• 2 Isolation of Photosystem II
      • 3 Crystallization for Studies with FELs
      • 4 Detection and Characterization of Nano- and Microcrystals
      • 5 Time-Resolved Crystallography of PSII Using FELs
      • 6 Summary
      • Acknowledgments
  • Section V: Computational Approaches to Understand Membrane Proteins
    • Chapter Twenty-Three: Major Intrinsic Protein Superfamily: Channels with Unique Structural Features and Diverse Selectivity Filters
      • Abstract
      • 1 Introduction
      • 2 Structural Biology of MIP Channels
      • 3 MIPModDB Database: A Database of MIP Models
      • 4 Unique Structural Features Within the TM Region
      • 5 Residues Forming Ar/R SF Are Diverse
      • 6 Conclusion
      • Acknowledgments
    • Chapter Twenty-Four: Comparative Sequence–Function Analysis of the Major Facilitator Superfamily: The “Mix-and-Match” Method
      • Abstract
      • 1 Introduction
      • 2 Helix-Triplets
      • 3 Detection of Functionally Homologous Positions
      • 4 Examples
      • 5 Conclusion
      • Acknowledgments
    • Chapter Twenty-Five: Elucidating Ligand-Modulated Conformational Landscape of GPCRs Using Cloud-Computing Approaches
      • Abstract
      • 1 Introduction
      • 2 What Are Markov State Models?
      • 3 How Do MSMs Enable Novel Insight?
      • 4 How Can MSMs Be Used for Improved Drug Design?
      • 5 Conclusions
      • Acknowledgments
  • Author Index
  • Subject Index

Description

Membrane Proteins – Engineering, Purification and Crystallization, a volume of Methods In Enzymology, encompasses chapters from the leading experts in the area of membrane protein biology. The chapters provide a brief overview of the topics covered and also outline step-by-step protocol for the interested audience. Illustrations and case example images are included wherever appropriate to help the readers understand the schematics and general experimental outlines.

Key Features

  • Volume of Methods In Enzymology
  • Contains a collection of a diverse array of topics in the area of membrane protein biology ranging from recombinant expression, isolation, functional characterization, biophysical studies and crystallization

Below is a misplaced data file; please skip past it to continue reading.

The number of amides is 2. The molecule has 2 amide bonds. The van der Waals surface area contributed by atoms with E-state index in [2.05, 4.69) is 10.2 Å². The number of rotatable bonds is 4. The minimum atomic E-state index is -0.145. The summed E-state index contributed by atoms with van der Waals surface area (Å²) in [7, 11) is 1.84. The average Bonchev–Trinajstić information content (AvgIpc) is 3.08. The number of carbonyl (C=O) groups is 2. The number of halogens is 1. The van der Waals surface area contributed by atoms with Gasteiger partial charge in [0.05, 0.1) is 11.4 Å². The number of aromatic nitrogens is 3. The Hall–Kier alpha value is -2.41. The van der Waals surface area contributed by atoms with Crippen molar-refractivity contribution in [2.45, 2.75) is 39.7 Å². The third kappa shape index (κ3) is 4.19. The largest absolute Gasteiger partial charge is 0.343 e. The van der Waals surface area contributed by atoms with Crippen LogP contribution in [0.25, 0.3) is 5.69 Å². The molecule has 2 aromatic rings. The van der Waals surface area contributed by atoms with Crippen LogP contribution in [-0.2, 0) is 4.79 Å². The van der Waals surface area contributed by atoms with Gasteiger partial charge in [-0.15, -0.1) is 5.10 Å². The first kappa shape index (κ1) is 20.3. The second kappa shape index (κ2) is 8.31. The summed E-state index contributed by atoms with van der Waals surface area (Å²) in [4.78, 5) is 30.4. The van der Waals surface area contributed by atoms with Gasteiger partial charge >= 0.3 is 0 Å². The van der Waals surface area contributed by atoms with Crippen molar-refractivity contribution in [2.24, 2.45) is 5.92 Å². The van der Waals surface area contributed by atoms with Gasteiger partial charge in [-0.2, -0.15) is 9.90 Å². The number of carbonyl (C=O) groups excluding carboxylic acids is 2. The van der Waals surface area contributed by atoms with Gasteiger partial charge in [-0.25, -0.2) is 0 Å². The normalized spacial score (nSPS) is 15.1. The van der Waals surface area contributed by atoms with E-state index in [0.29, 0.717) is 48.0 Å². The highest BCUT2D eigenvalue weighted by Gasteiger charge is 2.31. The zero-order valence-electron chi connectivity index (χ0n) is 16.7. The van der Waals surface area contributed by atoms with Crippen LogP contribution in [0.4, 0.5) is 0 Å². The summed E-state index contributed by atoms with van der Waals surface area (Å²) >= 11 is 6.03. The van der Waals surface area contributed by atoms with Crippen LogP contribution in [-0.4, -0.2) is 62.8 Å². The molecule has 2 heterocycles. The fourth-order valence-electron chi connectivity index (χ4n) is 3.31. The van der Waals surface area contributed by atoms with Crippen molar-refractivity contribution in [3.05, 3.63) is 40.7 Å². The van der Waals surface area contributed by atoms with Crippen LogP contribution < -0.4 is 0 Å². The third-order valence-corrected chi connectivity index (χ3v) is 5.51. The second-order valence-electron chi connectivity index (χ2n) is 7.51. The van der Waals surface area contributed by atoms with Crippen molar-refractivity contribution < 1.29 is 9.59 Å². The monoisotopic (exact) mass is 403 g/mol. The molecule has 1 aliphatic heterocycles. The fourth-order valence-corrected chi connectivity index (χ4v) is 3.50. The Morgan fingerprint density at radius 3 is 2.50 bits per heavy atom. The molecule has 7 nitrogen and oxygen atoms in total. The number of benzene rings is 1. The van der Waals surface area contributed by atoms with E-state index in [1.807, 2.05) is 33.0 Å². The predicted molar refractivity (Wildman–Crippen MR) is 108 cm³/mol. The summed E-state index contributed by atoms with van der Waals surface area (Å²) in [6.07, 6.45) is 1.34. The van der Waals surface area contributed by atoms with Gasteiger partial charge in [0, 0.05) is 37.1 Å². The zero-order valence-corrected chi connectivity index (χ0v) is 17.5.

Readership

These two volumes of Methods In Enzymology should be very useful to any researcher working in the area of structure and function of membrane proteins. Graduate students, post-doctoral fellows and faculty members pursuing different aspects of membrane protein biology should find these two volumes useful and complete collection of practical information.


Details

No. of pages:
644
Language:
English
Copyright:
© Academic Press 2015
Published:
Imprint:
Academic Press
eBook ISBN:
9780128021934
Hardcover ISBN:
9780128021835

About the Serial Volume Editors

Arun K. Shukla Serial Volume Editor

Dr. Arun K. Shukla obtained his M.Sc. (Master in Science) from the Center for Biotechnology at the Jawaharlal Nehru University in New Delhi, India. Dr. Shukla did his Ph.D. from the Department of Molecular Membrane Biology at the Max Planck Institute of Biophysics in Frankfurt, Germany. His Ph.D. research work was focused on structural studies of G Protein-Coupled Receptors (GPCRs).

Dr. Shukla subsequently carried out his post-doctoral work in the Department of Medicine at the Duke University in North Carolina, USA. During his post-doctoral research work, Dr. Shukla focused on understanding the biophysical and structural basis of ß-arrestin mediated regulation of GPCRs and non-canonical GPCR signaling. Dr. Shukla has served as an Assistant Professor in the Department of Medicine at the Duke University in Durham, North Carolina, USA.

Dr. Shukla is currently an Assistant Professor in Department of Biological Sciences and Bioengineering at the Indian Institute of Technology, Kanpur, India. Dr. Shukla is also an Intermediate Fellow of the Wellcome Trust-DBT India Alliance. The research program in Dr. Shukla’s laboratory is focused on understanding the molecular mechanism of activation, signaling and regulation of G Protein-Coupled Receptors.

Affiliations and Expertise

Department of Biological Sciences and Bioengineering, Indian Institute of Technology, Kanpur, India